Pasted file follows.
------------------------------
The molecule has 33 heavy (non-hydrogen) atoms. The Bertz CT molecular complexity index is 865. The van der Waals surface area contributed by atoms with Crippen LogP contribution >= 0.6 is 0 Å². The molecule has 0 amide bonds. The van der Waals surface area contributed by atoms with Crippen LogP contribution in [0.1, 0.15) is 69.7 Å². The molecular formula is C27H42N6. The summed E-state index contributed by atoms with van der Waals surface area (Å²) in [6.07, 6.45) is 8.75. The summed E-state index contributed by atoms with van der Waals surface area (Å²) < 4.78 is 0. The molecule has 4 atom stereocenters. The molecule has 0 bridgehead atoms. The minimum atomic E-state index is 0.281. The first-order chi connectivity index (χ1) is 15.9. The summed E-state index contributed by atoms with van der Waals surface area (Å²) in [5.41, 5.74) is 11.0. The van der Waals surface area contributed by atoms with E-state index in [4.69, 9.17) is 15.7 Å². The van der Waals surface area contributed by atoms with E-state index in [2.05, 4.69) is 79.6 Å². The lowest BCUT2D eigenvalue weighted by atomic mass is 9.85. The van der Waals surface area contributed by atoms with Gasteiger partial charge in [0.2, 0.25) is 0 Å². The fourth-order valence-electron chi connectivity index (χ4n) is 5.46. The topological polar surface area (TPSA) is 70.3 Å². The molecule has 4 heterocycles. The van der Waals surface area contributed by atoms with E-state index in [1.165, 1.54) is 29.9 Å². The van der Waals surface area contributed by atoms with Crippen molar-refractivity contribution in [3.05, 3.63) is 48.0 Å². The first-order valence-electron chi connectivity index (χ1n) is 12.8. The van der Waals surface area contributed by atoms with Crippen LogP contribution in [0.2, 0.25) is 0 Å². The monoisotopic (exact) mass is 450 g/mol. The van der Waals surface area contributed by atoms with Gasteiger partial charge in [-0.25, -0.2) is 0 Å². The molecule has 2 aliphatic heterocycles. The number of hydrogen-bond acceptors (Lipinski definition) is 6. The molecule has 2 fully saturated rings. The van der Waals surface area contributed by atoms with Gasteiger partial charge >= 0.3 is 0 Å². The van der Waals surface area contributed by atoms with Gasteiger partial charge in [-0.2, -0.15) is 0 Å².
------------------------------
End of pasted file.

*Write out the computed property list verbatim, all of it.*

The molecule has 33 heavy (non-hydrogen) atoms. The Bertz CT molecular complexity index is 865. The van der Waals surface area contributed by atoms with Crippen LogP contribution >= 0.6 is 0 Å². The molecule has 0 amide bonds. The van der Waals surface area contributed by atoms with Crippen LogP contribution in [0.1, 0.15) is 69.7 Å². The molecular formula is C27H42N6. The summed E-state index contributed by atoms with van der Waals surface area (Å²) in [6.07, 6.45) is 8.75. The summed E-state index contributed by atoms with van der Waals surface area (Å²) < 4.78 is 0. The molecule has 4 atom stereocenters. The molecule has 0 bridgehead atoms. The minimum atomic E-state index is 0.281. The first-order chi connectivity index (χ1) is 15.9. The summed E-state index contributed by atoms with van der Waals surface area (Å²) in [5.41, 5.74) is 11.0. The van der Waals surface area contributed by atoms with E-state index in [4.69, 9.17) is 15.7 Å². The van der Waals surface area contributed by atoms with E-state index in [2.05, 4.69) is 79.6 Å². The lowest BCUT2D eigenvalue weighted by atomic mass is 9.85. The van der Waals surface area contributed by atoms with Gasteiger partial charge in [0.2, 0.25) is 0 Å². The fourth-order valence-electron chi connectivity index (χ4n) is 5.46. The topological polar surface area (TPSA) is 70.3 Å². The molecule has 4 heterocycles. The van der Waals surface area contributed by atoms with E-state index in [1.165, 1.54) is 29.9 Å². The van der Waals surface area contributed by atoms with Crippen molar-refractivity contribution in [3.05, 3.63) is 48.0 Å². The first-order valence-electron chi connectivity index (χ1n) is 12.8. The van der Waals surface area contributed by atoms with Crippen LogP contribution in [0.2, 0.25) is 0 Å². The monoisotopic (exact) mass is 450 g/mol. The van der Waals surface area contributed by atoms with Gasteiger partial charge in [-0.25, -0.2) is 0 Å². The molecule has 2 aliphatic heterocycles. The number of hydrogen-bond acceptors (Lipinski definition) is 6. The molecule has 2 fully saturated rings. The van der Waals surface area contributed by atoms with Gasteiger partial charge >= 0.3 is 0 Å². The van der Waals surface area contributed by atoms with Gasteiger partial charge in [-0.2, -0.15) is 0 Å².